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No, that’s not a typo. That’s a true fact. Imagine a classic 1930s car for a moment: It has a flat, upright windshield and a flat grille. Its fenders pontoon out form its body and its headlight canisters stick up above those. It has a long, flat roof that tapers slightly down at the rear to a curved rear window.

Modern scientists have used the latest wind tunnels to conclusively prove that the curved rear end of those old cars is one of the most aerodynamic aspects of them. One of the most interesting parts of this story is the rumor that old cars are more aerodynamic traveling backwards originated in the 1930s–and you can trace it to the Wright Brothers!

But first, the most recent test. The Ontario Tech University Oshawa is located near Toronto. It operates one of the world’s most advanced wind tunnels. After a series of tests, the experts there concluded that at 50 mph, a 1932 DeSoto is 10% more efficient facing backwards (Driving Canada). But they are far from the first to make this claim.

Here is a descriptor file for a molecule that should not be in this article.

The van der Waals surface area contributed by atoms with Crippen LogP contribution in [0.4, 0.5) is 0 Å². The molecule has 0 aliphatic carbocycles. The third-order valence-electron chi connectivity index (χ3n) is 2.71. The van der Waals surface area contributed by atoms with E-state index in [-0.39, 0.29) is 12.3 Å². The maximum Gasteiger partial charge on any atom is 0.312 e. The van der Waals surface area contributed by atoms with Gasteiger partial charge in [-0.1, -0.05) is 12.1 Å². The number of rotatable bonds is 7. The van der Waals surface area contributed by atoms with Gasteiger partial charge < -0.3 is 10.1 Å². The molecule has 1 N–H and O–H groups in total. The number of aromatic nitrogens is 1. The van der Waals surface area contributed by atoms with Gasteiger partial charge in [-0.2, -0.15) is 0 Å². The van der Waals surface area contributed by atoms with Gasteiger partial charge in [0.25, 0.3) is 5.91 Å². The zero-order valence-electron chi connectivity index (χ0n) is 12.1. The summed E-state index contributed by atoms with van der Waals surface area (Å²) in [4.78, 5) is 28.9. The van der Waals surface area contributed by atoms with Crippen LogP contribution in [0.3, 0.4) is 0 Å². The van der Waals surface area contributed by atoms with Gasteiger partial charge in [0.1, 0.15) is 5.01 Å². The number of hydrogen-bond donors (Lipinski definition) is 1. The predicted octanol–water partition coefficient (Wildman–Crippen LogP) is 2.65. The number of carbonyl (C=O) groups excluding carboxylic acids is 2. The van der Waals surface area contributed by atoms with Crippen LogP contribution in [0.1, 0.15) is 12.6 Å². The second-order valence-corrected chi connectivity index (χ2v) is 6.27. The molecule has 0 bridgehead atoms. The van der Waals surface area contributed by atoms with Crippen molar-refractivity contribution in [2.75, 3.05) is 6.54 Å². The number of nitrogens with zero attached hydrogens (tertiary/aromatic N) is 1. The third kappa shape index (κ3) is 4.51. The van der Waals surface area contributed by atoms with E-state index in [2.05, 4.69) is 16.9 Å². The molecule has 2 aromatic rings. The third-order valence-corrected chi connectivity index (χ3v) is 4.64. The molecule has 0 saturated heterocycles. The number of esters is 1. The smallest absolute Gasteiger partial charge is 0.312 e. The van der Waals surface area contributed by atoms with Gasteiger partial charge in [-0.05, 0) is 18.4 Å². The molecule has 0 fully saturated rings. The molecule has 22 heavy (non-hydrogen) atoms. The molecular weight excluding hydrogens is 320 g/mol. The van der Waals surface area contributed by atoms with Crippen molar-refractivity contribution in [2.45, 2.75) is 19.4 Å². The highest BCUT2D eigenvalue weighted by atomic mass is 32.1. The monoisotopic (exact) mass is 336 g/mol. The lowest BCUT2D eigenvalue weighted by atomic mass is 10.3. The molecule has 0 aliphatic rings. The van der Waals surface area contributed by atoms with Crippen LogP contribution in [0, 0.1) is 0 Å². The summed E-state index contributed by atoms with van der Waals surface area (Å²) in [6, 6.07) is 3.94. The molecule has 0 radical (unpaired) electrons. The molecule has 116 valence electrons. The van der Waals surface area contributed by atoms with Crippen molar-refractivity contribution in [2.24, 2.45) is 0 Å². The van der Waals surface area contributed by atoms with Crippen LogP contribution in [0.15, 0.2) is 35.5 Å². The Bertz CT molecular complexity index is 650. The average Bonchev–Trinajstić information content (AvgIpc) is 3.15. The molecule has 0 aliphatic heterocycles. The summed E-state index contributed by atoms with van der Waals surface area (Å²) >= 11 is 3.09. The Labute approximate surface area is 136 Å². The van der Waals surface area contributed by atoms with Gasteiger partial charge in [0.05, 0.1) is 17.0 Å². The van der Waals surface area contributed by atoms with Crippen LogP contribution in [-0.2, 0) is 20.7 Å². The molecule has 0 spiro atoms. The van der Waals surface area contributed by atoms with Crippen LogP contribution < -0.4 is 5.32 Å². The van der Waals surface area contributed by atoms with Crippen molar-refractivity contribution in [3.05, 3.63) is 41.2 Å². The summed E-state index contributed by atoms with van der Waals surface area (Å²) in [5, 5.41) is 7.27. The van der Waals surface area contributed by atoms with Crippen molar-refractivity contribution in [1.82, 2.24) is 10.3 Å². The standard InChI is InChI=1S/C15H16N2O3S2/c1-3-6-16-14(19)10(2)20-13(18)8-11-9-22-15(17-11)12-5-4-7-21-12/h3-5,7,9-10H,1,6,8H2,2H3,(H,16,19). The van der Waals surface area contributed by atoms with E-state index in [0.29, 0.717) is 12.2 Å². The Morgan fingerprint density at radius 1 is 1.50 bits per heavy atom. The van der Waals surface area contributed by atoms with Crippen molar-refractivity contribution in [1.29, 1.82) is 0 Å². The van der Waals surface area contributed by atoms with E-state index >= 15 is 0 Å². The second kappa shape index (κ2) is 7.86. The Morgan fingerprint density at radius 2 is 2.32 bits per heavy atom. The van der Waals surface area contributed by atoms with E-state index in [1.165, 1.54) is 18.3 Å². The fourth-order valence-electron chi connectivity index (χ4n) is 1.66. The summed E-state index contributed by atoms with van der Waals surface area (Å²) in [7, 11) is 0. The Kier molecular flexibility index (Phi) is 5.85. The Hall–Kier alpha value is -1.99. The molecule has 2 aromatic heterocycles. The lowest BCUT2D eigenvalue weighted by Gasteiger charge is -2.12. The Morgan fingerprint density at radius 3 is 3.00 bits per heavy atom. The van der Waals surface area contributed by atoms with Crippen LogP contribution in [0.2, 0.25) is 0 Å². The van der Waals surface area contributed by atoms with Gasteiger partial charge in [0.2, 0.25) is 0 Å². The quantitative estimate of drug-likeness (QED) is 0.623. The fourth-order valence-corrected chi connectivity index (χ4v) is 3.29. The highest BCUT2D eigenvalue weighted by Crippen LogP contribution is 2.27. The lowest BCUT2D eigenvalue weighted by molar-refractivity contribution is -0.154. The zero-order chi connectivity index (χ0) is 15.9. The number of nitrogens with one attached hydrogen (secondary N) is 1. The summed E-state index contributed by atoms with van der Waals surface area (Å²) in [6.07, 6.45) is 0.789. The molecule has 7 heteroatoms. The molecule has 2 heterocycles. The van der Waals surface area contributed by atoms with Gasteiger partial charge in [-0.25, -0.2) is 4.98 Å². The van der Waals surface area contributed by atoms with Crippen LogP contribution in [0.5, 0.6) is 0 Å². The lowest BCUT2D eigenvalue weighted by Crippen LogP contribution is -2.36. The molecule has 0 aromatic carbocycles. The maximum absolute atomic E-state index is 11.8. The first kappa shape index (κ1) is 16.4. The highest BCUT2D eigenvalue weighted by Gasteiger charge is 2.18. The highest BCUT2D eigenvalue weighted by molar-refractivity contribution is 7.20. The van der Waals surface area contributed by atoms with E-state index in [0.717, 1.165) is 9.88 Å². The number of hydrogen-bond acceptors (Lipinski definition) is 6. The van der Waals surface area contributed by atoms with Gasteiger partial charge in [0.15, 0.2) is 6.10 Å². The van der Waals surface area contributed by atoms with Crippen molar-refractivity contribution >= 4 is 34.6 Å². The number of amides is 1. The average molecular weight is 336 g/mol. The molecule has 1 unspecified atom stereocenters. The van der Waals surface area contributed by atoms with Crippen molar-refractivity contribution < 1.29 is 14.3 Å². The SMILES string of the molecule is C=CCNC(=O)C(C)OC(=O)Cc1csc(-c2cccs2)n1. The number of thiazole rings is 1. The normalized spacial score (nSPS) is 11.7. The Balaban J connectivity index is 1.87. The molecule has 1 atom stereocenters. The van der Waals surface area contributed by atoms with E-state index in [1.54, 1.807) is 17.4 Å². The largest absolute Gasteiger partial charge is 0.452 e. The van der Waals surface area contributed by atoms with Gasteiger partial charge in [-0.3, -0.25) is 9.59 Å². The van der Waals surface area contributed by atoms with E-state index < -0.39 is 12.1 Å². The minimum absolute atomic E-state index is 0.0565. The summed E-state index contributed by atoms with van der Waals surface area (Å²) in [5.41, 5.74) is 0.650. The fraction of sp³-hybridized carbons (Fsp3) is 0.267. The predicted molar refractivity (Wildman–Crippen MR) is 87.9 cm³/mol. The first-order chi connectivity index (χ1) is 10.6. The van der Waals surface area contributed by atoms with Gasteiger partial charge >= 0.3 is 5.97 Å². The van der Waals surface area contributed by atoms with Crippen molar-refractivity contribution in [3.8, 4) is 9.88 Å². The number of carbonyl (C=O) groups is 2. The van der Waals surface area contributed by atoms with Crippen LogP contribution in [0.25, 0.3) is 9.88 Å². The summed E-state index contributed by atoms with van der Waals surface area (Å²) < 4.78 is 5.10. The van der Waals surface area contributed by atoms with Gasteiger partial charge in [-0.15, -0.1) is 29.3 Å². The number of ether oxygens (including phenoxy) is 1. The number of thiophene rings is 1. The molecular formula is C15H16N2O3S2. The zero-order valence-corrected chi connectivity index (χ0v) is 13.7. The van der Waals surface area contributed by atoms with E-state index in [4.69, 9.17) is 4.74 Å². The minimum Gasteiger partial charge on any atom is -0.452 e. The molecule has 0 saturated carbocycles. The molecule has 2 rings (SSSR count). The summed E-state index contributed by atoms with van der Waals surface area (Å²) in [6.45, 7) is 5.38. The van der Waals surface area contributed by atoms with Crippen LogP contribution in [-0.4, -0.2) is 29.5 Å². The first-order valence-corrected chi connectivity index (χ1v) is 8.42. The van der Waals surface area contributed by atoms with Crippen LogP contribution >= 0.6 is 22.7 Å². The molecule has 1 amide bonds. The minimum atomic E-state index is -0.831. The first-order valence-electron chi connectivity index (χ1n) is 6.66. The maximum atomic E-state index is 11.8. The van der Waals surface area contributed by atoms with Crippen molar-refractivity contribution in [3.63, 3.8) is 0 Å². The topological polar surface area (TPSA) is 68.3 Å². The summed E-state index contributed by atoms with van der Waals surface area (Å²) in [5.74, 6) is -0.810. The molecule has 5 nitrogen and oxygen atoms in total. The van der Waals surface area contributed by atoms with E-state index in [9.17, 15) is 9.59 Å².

Promo photo of a 1934 Chrysler Airflow parked next to a train.
1934 Chrysler Airflow | Stellantis

In 1927, Walter P. Chrysler (founder of DeSoto) began developing a completely new type of car. His engineers contracted Bill Earnshaw and Orville Wright to build a wind tunnel to test wooden scale models of their designs.

Their tests showed that the old DeSotos were 20% more efficient facing backwards than forward. Their tests were also instrumental in creating the groundbreaking design of the 1934 “Chrysler Airflow.”

Before Walter P. Chrysler unveiled the new Airflow’s design, he began to troll traditional car design. In one legendary stunt he reversed the seat andcontrolls of a 1933 DeSoto and hired a retired racer to drive it across the country. When he finally unveiled the 1934 Airflow, it was impossible to ignore.

Like other revolutionary vehicles, the Airflow was polarizing. It won both the “best looking” and “worst looking” awards at the New York Auto Show. But buyers embraced it, and it was exactly the success the new brand needed. And, of course, it forever changed car design.

Next, find out how the rowdy first automobile race puts modern motorsports to shame, or see Jay Leno’s Chrysler Airflow yourself in the video below: